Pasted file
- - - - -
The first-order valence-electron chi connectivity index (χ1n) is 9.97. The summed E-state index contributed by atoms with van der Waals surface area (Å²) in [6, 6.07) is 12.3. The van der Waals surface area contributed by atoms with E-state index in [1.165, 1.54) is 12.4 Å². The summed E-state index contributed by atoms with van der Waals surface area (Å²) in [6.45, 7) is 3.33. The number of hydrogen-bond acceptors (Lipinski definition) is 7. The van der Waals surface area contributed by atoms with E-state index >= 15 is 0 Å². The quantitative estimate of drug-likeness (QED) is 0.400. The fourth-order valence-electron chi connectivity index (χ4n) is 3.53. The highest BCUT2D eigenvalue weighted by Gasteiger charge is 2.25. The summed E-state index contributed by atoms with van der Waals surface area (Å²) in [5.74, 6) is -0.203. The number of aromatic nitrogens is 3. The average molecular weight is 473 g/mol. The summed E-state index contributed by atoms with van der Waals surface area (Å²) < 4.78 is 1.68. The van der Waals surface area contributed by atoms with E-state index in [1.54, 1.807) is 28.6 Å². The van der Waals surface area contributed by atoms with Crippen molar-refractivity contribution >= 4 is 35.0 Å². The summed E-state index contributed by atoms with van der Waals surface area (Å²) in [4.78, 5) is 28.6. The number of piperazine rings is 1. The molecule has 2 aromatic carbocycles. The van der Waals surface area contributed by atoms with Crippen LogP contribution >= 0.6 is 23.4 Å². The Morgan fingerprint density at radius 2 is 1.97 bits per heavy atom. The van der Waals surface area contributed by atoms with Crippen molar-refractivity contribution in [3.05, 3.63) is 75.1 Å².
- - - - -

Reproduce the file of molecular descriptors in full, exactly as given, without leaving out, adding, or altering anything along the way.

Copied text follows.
The first-order valence-electron chi connectivity index (χ1n) is 9.97. The summed E-state index contributed by atoms with van der Waals surface area (Å²) in [6, 6.07) is 12.3. The van der Waals surface area contributed by atoms with E-state index in [1.165, 1.54) is 12.4 Å². The summed E-state index contributed by atoms with van der Waals surface area (Å²) in [6.45, 7) is 3.33. The number of hydrogen-bond acceptors (Lipinski definition) is 7. The van der Waals surface area contributed by atoms with E-state index >= 15 is 0 Å². The quantitative estimate of drug-likeness (QED) is 0.400. The fourth-order valence-electron chi connectivity index (χ4n) is 3.53. The highest BCUT2D eigenvalue weighted by Gasteiger charge is 2.25. The summed E-state index contributed by atoms with van der Waals surface area (Å²) in [5.74, 6) is -0.203. The number of aromatic nitrogens is 3. The average molecular weight is 473 g/mol. The summed E-state index contributed by atoms with van der Waals surface area (Å²) < 4.78 is 1.68. The van der Waals surface area contributed by atoms with E-state index in [1.54, 1.807) is 28.6 Å². The van der Waals surface area contributed by atoms with Crippen molar-refractivity contribution >= 4 is 35.0 Å². The summed E-state index contributed by atoms with van der Waals surface area (Å²) in [4.78, 5) is 28.6. The number of piperazine rings is 1. The molecule has 2 aromatic carbocycles. The van der Waals surface area contributed by atoms with Crippen LogP contribution >= 0.6 is 23.4 Å². The Morgan fingerprint density at radius 2 is 1.97 bits per heavy atom. The van der Waals surface area contributed by atoms with Crippen molar-refractivity contribution in [3.05, 3.63) is 75.1 Å².